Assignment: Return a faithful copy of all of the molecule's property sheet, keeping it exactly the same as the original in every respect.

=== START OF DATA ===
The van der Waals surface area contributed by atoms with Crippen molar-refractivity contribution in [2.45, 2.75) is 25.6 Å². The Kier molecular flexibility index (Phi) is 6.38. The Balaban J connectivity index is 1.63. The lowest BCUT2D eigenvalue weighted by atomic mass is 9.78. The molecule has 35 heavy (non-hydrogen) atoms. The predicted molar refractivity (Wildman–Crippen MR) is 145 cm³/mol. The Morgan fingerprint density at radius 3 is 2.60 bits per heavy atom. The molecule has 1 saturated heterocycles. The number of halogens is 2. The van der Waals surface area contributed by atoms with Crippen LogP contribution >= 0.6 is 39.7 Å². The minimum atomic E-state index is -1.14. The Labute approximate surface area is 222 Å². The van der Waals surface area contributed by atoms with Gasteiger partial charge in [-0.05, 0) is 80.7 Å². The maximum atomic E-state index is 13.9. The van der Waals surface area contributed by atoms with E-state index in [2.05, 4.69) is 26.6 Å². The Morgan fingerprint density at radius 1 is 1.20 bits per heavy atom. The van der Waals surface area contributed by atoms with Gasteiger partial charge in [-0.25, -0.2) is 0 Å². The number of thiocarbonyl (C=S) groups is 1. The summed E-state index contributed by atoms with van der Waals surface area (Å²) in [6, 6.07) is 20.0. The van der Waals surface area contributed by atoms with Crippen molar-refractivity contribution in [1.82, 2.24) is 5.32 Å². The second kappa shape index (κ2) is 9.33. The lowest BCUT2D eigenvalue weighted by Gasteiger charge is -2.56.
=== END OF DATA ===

The van der Waals surface area contributed by atoms with Crippen molar-refractivity contribution in [2.45, 2.75) is 25.6 Å². The Kier molecular flexibility index (Phi) is 6.38. The Balaban J connectivity index is 1.63. The lowest BCUT2D eigenvalue weighted by atomic mass is 9.78. The molecule has 35 heavy (non-hydrogen) atoms. The predicted molar refractivity (Wildman–Crippen MR) is 145 cm³/mol. The Morgan fingerprint density at radius 3 is 2.60 bits per heavy atom. The molecule has 1 saturated heterocycles. The number of halogens is 2. The van der Waals surface area contributed by atoms with Crippen LogP contribution >= 0.6 is 39.7 Å². The minimum atomic E-state index is -1.14. The Labute approximate surface area is 222 Å². The van der Waals surface area contributed by atoms with Gasteiger partial charge in [-0.05, 0) is 80.7 Å². The maximum atomic E-state index is 13.9. The van der Waals surface area contributed by atoms with E-state index in [2.05, 4.69) is 26.6 Å². The Morgan fingerprint density at radius 1 is 1.20 bits per heavy atom. The van der Waals surface area contributed by atoms with Gasteiger partial charge in [-0.25, -0.2) is 0 Å². The number of thiocarbonyl (C=S) groups is 1. The summed E-state index contributed by atoms with van der Waals surface area (Å²) in [6, 6.07) is 20.0. The van der Waals surface area contributed by atoms with Crippen molar-refractivity contribution in [1.82, 2.24) is 5.32 Å². The second kappa shape index (κ2) is 9.33. The lowest BCUT2D eigenvalue weighted by Gasteiger charge is -2.56.